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Proceedings Paper

Demonstrated survivability of a high-temperature optical fiber cable on a 1500-lb.-thrust rocket chamber
Author(s): Amy L. Sovie
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Paper Abstract

A demonstration of the ability of an existing optical fiber cable to survive the harsh environment of a rocket engine was performed at the NASA Lewis Research Center. The intent of this demonstration was to prove the feasibility of applying fiber optic technology to rocket engine instrumentation systems. Extreme thermal transient tests were achieved by wrapping a high temperature optical fiber, which was cablized for mechanical robustness, around the combustion chamber outside wall of a 1500 lb Hydrogen-Oxygen rocket engine. Additionally, the fiber was wrapped around coolant inlet pipes which were subject to near liquid hydrogen temperatures. Light from an LED was sent through the multimode fiber, and output power was monitored as a function of time while the engine was fired. The fiber showed no mechanical damage after 419 firings during which it was subject to transients from 30 K to 350 K, and total exposure time to near liquid hydrogen temperatures in excess of 990 seconds. These extreme temperatures did cause attenuation greater than 3 dB, but the signal was fully recovered at room temperature. This experiment demonstrates that commercially available optical fiber cables can survive the environment seen by a typical rocket engine instrumentation system, and disclose a temperature-dependent attenuation observed during exposure to near liquid hydrogen temperatures.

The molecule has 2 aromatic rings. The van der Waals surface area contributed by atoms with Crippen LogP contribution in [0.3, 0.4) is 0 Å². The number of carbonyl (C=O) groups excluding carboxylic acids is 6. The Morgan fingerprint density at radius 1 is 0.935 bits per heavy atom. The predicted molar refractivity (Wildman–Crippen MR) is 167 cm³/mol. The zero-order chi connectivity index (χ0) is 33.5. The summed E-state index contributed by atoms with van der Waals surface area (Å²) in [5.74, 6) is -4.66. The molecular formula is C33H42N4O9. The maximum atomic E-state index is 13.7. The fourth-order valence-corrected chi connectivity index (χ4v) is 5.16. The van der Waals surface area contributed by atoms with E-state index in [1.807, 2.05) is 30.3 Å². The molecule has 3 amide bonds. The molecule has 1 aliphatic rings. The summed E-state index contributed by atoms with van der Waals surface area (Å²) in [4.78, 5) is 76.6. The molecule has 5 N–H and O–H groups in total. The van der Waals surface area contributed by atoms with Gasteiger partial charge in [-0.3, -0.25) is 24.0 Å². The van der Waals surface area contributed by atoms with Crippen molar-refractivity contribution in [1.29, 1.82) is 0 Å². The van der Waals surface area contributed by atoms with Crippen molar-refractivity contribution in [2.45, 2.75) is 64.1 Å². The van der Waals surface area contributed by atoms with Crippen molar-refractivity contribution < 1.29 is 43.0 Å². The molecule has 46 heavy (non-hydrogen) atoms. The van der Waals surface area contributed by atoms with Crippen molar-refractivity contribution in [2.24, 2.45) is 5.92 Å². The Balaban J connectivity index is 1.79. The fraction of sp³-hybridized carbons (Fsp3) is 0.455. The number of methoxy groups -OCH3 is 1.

Paper Details

Date Published: 25 February 1993
PDF: 9 pages
Proc. SPIE 1791, Optical Materials Reliability and Testing: Benign and Adverse Environments, (25 February 1993); doi: 10.1117/12.141153
Show Author Affiliations
Amy L. Sovie, NASA Lewis Research Ctr. (United States)


Published in SPIE Proceedings Vol. 1791:
Optical Materials Reliability and Testing: Benign and Adverse Environments
Roger A. Greenwell; Dilip K. Paul, Editor(s)

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